“Certain other laws apply when this citizen talks to a federal agent. Mostly the ones about saving breath by skipping bullshit. I know how these things go. And I know you know. Usually worse than expected. Therefore you always have a plan B, so the main office sees a notch on your bedpost anyway. Anyone will do. You want Rose Sanderson on the record buying Mexican powder. Just in case. She’s your plan B.”

  “She breaks the law every day.”

  “You should forget her right now. Seriously. She would be a very serious blunder on your part. She was wounded in the face in Afghanistan. You met her twin sister. Think about it. Their photographs will be printed side by side in every newspaper in the world. The movie star and the monster. Before and after serving her country. Now you’re busting her for pain medication? The backlash would be ferocious. The DEA would be ridiculed. I’m saving you from a PR disaster.”

  “Do you know where she is?”

  “In the state of Wyoming.”

  “Are you refusing to answer my question?”

  “No,” Reacher said. “I’ll answer all your questions. Including the ones you haven’t thought of yet. Let’s set up a call about three days from now. On two conditions. You butt out till then, and you forget you ever heard Rose Sanderson’s name.”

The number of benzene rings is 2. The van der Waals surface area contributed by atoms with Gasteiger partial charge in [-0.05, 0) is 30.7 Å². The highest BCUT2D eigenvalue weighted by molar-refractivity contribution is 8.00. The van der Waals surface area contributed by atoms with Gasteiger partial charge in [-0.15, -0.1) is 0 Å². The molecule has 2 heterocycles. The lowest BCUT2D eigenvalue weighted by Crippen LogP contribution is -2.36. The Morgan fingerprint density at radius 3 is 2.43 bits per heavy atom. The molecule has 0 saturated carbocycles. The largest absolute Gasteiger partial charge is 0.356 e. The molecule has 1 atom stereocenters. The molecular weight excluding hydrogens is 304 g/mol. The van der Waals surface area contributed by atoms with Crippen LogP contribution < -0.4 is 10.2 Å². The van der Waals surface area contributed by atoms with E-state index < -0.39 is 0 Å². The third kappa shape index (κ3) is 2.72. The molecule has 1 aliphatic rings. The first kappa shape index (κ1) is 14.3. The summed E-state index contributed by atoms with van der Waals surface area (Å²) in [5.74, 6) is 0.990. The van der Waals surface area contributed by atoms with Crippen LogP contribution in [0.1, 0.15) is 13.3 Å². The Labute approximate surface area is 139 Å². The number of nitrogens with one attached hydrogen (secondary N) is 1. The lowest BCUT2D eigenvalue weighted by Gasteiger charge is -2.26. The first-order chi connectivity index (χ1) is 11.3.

“Why three days?”

  “That kind of question would fall under the butting-out part of the deal.”

  “I’m not going to negotiate with you.”

  “Then suggest an alternative approach. Oh yeah, there isn’t one. So let’s try to get along. I was an MP, remember. The same as you, except different clothes. I’m not out to screw you. I’m trying to do you a favor. This is one of those lucky things that happen from time to time. I take the tiny slice I want, which is Rose Sanderson, and you get all the rest. It’s a big deal, I promise you. It will win you a medal and make you a hero. Even Mr. Bramall thinks it will be hailed as a major triumph and the capstone of an outstanding regional success story. It’s something for nothing, Noble. The opposite of collateral damage. The Boy Detective would take that offer, I think, in the comic books. He knows it’s how government business gets done.”

  “You’re not the government.”

  “You never really leave,” Reacher said. “Not if you’re the right kind of person.”

  Noble said nothing. Checkmate again. He couldn’t argue. Not without saying yeah, all our lives are bul
lshit.

  “Three days,” Reacher said. “Relax. Maybe take in a show.”